OK, for the sake of a title this is really two items in one post. If you want to skip to the Heretic part click here
The first item is news of a Binge Weekend. Before you start worrying about excessive drinking and my health I’d better remind you what BINGE is in this context, Beamish Industrial Narrow Gauge Engineers. We are slowly building up the stock for the narrow gauge railway at Beamish with a mix of new wagons were creating and the restoration of some Granite Wagons on loan from the Festiniog Railway.
The first of the FR waggons we did was 978 which is basically a slate waggon boarded in and with higher sides to allow it to carry stone. That was done over the winter of 2015/16.
For our next challenge over the winter of 2016/17 we took on a bigger challenge in the form of one of the tippers. This proved to be such a big job that we didn’t get it done by the steam fair of 2017. To demonstrate the size of the task Rule 1 in the restoration was supposed to be, “we’re not touching axles and bearings”. Well that didn’t last further than Waggon 1. This one has had all four axleboxes stripped and re-metalled. Self interest was at work here as we were fitting a new floor (within our scope) but it was needed because knackered bearings meant the wheels were grinding the floor away.
Next was to assemble the linkages with the spring assist assembled with some newly turned top hat shaped washers top and bottom. The spring unit is designed to keep the brake pressure on as the brake blocks wear down.
The top of the spring has a pressure plate with trunnions that sit in hanging links that suspend it from the wagon floor. This wasn’t in a fit state to be reused so a new one was roughly cut and the trunnions turned in the lathe,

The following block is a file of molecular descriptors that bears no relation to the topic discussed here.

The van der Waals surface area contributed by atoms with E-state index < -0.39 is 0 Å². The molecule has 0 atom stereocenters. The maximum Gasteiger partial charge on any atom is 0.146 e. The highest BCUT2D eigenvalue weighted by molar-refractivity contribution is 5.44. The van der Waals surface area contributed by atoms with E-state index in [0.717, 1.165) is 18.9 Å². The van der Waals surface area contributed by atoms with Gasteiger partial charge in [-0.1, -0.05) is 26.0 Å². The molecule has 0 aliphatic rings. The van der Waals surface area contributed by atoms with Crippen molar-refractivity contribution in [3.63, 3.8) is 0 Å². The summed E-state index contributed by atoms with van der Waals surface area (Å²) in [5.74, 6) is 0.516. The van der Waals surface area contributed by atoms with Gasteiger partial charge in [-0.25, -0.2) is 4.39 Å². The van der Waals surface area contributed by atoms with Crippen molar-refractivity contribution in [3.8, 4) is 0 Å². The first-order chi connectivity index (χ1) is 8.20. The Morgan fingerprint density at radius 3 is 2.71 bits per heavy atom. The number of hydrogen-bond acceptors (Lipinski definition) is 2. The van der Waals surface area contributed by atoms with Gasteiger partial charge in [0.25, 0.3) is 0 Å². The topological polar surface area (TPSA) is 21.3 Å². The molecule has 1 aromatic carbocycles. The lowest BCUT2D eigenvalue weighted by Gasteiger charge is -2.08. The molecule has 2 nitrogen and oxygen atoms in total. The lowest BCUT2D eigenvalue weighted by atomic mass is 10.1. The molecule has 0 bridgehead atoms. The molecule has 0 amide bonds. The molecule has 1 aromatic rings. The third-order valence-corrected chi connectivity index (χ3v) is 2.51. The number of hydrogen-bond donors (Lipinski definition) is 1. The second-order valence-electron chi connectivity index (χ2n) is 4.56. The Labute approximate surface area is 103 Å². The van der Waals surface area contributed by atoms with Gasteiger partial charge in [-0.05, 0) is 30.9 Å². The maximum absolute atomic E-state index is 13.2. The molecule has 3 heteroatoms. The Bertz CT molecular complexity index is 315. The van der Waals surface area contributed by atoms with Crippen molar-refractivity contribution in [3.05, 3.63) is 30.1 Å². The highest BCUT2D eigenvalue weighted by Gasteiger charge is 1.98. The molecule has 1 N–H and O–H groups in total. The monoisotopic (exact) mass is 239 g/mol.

With that done, and it was more than we expected to get done in a day the wagon is done apart from four chains to retain the door and tipper cotters and then some sign writing with its number and load details.
This was a day out on the trains that featured different levels of Heritage DMU’s or just an excuse for a jolly day out with a mate. The plan was this, travel from York to Derby to meet Panda using Cross Country [XC] trains, then travel to Duffield with East Midland Trains for a ride on the Ecclesbourne Valley Railway before retracing our steps. Well it was a good plan but it didn’t last long.
Through the very kind offices of Panda I had an XC Friends and Family ticket which allows off peak (after 09:30) travel on XC services. The plan was to get the 09.35 but, luckily as it turned out, I was at the station an hour early because that’s when my lift was going.
A quick text message confirmed that the Train Manager of my intended train knew I was travelling and that I was expected. It also revealed that it was stuck behind a failed train and was already half an hour late. A quick look at the clock and overheard platform announcement resulted in an ill considered sprint to platform 9, a quick hello to the guard and i am told to “get in this coach and sit down”
On the plus side it was one of these. An HST, which is better than the modern voyager which my train should have been but it just a fast DMU really and its forty years old so its the first Heritage DMU of the day.
The slightly sticky wicket we were on now though was a standard class after 09:30 ticket in First Class on the 08:45 from York. No problem in the end.